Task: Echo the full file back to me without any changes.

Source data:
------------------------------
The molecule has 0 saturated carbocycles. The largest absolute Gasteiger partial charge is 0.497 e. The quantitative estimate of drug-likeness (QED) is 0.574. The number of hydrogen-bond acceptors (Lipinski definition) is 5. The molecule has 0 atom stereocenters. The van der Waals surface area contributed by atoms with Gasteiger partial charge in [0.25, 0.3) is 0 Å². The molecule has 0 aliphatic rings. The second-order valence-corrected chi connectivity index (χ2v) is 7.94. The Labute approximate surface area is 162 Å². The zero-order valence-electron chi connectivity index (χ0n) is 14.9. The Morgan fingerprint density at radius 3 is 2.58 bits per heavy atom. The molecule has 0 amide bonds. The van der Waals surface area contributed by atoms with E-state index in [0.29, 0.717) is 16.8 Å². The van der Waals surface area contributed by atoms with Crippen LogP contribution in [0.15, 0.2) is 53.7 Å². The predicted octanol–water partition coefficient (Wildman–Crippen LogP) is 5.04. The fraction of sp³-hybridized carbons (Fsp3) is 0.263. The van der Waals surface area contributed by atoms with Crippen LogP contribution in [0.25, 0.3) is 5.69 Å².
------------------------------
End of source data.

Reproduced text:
The molecule has 0 saturated carbocycles. The largest absolute Gasteiger partial charge is 0.497 e. The quantitative estimate of drug-likeness (QED) is 0.574. The number of hydrogen-bond acceptors (Lipinski definition) is 5. The molecule has 0 atom stereocenters. The van der Waals surface area contributed by atoms with Gasteiger partial charge in [0.25, 0.3) is 0 Å². The molecule has 0 aliphatic rings. The second-order valence-corrected chi connectivity index (χ2v) is 7.94. The Labute approximate surface area is 162 Å². The zero-order valence-electron chi connectivity index (χ0n) is 14.9. The Morgan fingerprint density at radius 3 is 2.58 bits per heavy atom. The molecule has 0 amide bonds. The van der Waals surface area contributed by atoms with E-state index in [0.29, 0.717) is 16.8 Å². The van der Waals surface area contributed by atoms with Crippen LogP contribution in [0.15, 0.2) is 53.7 Å². The predicted octanol–water partition coefficient (Wildman–Crippen LogP) is 5.04. The fraction of sp³-hybridized carbons (Fsp3) is 0.263. The van der Waals surface area contributed by atoms with Crippen LogP contribution in [0.25, 0.3) is 5.69 Å².